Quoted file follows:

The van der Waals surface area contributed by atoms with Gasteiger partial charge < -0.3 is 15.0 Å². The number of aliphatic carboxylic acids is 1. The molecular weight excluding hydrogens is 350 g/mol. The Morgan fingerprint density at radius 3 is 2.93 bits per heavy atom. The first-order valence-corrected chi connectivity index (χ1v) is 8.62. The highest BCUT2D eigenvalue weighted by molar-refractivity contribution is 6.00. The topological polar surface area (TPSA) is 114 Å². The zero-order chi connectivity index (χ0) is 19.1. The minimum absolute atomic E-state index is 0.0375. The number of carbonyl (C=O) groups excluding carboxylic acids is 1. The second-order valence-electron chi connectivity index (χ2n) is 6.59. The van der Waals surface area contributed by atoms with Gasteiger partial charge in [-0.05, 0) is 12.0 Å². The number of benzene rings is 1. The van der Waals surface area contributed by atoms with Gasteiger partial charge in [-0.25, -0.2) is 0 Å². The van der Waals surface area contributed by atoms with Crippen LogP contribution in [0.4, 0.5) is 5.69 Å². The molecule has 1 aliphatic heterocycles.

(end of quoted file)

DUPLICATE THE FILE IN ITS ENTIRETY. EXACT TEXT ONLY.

The van der Waals surface area contributed by atoms with Gasteiger partial charge < -0.3 is 15.0 Å². The number of aliphatic carboxylic acids is 1. The molecular weight excluding hydrogens is 350 g/mol. The Morgan fingerprint density at radius 3 is 2.93 bits per heavy atom. The first-order valence-corrected chi connectivity index (χ1v) is 8.62. The highest BCUT2D eigenvalue weighted by molar-refractivity contribution is 6.00. The topological polar surface area (TPSA) is 114 Å². The zero-order chi connectivity index (χ0) is 19.1. The minimum absolute atomic E-state index is 0.0375. The number of carbonyl (C=O) groups excluding carboxylic acids is 1. The second-order valence-electron chi connectivity index (χ2n) is 6.59. The van der Waals surface area contributed by atoms with Gasteiger partial charge in [-0.05, 0) is 12.0 Å². The number of benzene rings is 1. The van der Waals surface area contributed by atoms with Gasteiger partial charge in [-0.25, -0.2) is 0 Å². The van der Waals surface area contributed by atoms with Crippen LogP contribution in [0.4, 0.5) is 5.69 Å². The molecule has 1 aliphatic heterocycles.